As of January 1, 2009, there is a national manufacture ban on most probe start metal halides. As of July 1, 2010, T-12 florescent lights were similarly banned and limited to ten per pack for distribution.

Starting in 2012 manufacturers are banned from manufacturing and importing the traditional 100-watt light bulbs. Bulbs will have to be more energy-efficient using no more than 72 watts, even including halogen incandescent, compact fluorescent (CFL) and light-emitting diode(LED) light bulbs. This bulb change is part of the federal Energy Independence and Security Act signed in 2007. Beginning in 2012 new bulbs must use 25 to 30 percent less energy nationwide starting with the 100-watt light bulb. Other incandescent bulbs such as 75, 60 and 40 watt bulbs will be phased out by 2014.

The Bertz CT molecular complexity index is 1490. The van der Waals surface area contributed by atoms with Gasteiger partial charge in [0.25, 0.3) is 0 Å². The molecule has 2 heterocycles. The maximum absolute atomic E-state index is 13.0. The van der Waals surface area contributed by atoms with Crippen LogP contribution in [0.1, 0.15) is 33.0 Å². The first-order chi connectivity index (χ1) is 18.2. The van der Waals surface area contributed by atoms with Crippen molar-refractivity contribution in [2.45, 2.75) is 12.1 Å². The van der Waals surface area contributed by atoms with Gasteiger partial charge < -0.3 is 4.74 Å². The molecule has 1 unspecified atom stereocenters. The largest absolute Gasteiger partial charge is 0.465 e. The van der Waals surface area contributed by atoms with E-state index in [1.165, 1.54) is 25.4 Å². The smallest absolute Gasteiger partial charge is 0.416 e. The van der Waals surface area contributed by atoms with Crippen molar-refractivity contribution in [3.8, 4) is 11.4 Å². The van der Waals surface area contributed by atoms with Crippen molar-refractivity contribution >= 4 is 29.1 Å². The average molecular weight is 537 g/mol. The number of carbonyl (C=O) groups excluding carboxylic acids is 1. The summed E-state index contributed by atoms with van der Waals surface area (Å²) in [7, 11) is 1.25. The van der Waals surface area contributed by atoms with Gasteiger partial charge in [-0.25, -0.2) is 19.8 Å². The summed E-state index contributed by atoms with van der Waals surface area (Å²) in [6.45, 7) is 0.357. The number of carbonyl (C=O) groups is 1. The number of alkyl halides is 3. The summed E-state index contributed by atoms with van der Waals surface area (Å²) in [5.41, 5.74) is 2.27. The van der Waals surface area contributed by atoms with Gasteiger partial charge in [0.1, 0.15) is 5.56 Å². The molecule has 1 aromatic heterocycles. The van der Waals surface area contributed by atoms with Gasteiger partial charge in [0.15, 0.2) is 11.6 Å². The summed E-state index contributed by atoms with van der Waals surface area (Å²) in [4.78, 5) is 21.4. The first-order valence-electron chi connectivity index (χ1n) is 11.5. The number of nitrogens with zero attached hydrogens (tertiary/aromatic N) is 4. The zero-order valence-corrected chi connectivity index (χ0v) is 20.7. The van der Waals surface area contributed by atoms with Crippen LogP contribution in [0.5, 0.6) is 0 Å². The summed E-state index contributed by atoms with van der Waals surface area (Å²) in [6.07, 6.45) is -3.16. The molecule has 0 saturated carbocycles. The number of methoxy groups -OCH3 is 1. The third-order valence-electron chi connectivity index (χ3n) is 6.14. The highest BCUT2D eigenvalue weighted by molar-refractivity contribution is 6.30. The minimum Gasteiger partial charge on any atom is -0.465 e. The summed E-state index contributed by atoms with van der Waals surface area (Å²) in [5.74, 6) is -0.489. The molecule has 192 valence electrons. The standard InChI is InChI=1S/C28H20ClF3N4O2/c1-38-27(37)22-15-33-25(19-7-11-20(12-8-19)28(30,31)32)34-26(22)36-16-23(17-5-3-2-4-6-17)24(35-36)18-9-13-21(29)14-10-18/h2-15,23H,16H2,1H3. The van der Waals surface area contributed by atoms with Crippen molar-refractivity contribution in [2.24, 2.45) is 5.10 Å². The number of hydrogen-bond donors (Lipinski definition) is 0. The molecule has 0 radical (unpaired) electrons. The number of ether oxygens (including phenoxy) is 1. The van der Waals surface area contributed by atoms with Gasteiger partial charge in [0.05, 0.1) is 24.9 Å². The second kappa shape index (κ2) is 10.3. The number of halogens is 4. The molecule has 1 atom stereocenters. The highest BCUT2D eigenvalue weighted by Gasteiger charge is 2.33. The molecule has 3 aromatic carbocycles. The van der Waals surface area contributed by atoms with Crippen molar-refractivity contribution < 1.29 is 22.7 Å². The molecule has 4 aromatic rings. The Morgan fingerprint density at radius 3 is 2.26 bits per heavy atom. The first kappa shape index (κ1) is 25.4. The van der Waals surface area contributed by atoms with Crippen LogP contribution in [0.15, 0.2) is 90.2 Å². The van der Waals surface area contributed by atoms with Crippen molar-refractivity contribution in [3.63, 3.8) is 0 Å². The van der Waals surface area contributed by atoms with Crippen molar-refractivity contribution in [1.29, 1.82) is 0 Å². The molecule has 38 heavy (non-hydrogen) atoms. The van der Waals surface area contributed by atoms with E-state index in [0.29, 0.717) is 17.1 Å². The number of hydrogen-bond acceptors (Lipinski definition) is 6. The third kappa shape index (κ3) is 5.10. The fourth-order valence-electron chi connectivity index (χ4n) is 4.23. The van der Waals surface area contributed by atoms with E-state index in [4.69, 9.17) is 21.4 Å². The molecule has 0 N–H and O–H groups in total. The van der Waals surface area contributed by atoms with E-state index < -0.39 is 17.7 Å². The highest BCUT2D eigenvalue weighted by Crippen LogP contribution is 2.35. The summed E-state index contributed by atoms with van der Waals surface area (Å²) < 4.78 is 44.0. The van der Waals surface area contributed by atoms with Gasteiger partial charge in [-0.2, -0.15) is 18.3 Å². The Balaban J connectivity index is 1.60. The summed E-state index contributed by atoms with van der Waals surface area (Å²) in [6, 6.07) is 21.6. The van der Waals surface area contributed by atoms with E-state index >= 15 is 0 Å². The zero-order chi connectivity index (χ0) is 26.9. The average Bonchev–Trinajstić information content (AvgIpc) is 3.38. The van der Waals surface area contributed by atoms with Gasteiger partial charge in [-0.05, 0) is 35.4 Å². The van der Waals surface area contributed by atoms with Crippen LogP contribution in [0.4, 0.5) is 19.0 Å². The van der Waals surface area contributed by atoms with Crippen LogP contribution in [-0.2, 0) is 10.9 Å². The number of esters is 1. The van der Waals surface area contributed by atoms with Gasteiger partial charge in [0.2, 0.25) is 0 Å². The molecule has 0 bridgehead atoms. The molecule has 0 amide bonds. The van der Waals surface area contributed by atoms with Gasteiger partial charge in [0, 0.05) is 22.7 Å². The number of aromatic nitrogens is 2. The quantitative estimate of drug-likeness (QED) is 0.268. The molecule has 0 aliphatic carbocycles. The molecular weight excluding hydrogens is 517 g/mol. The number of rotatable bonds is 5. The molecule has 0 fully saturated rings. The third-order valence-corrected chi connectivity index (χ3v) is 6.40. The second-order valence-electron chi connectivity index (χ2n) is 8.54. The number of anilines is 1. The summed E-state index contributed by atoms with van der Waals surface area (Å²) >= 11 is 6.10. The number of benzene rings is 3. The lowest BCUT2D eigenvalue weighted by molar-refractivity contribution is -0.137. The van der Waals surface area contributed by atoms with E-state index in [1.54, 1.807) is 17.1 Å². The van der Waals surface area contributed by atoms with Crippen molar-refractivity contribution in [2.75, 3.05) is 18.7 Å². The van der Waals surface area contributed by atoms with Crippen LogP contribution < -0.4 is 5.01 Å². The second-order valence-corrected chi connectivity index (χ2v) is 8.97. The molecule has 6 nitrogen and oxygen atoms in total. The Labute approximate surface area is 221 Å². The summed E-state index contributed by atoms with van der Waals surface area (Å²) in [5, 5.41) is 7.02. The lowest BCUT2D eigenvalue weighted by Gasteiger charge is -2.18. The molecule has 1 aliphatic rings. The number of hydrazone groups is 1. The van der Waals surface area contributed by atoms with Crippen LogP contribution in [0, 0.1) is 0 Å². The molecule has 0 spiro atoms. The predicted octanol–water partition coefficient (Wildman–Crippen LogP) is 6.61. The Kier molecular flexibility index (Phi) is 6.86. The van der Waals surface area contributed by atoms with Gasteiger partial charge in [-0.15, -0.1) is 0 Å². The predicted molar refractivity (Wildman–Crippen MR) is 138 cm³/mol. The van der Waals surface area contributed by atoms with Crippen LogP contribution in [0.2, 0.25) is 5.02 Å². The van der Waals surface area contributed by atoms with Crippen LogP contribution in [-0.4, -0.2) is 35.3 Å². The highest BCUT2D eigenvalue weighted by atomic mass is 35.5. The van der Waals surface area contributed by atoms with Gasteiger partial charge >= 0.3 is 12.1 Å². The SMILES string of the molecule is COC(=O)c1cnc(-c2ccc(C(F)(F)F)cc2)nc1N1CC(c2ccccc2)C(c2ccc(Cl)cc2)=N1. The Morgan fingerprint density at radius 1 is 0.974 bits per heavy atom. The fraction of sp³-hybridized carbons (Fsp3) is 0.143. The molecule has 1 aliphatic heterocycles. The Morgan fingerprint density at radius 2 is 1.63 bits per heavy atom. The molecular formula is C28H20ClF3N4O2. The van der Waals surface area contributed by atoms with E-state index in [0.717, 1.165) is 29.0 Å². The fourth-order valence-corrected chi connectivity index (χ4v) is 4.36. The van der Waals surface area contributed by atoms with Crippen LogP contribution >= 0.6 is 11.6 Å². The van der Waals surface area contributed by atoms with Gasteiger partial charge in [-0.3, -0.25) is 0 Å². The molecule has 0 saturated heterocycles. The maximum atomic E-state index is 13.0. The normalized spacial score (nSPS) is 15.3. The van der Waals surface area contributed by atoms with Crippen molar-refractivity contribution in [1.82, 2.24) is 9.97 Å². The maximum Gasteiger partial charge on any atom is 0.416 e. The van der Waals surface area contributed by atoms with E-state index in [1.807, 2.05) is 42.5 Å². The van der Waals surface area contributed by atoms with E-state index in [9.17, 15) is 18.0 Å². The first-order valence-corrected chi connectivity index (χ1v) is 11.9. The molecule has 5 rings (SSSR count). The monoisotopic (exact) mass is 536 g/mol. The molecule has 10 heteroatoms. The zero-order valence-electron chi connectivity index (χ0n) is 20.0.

A diagram presenting all three lighting bands in chronological order is presented below.

Diagram of energy efficient lighting

Washington, D.C. Hotel Energy Efficient HVAC Upgrades

Washington, D.C. hotels are air-conditioned properties and HVAC (heating ventilation and air conditioning) is the biggest energy user in air conditioned buildings. Replacing an outdated HVAC unit in a hotel with a highly efficient one will have the greatest impact on the benchmarking rating.

Seen below are some measures that show HVAC Systems with their minimum efficiency, these systems will help the benchmark rating for hotels.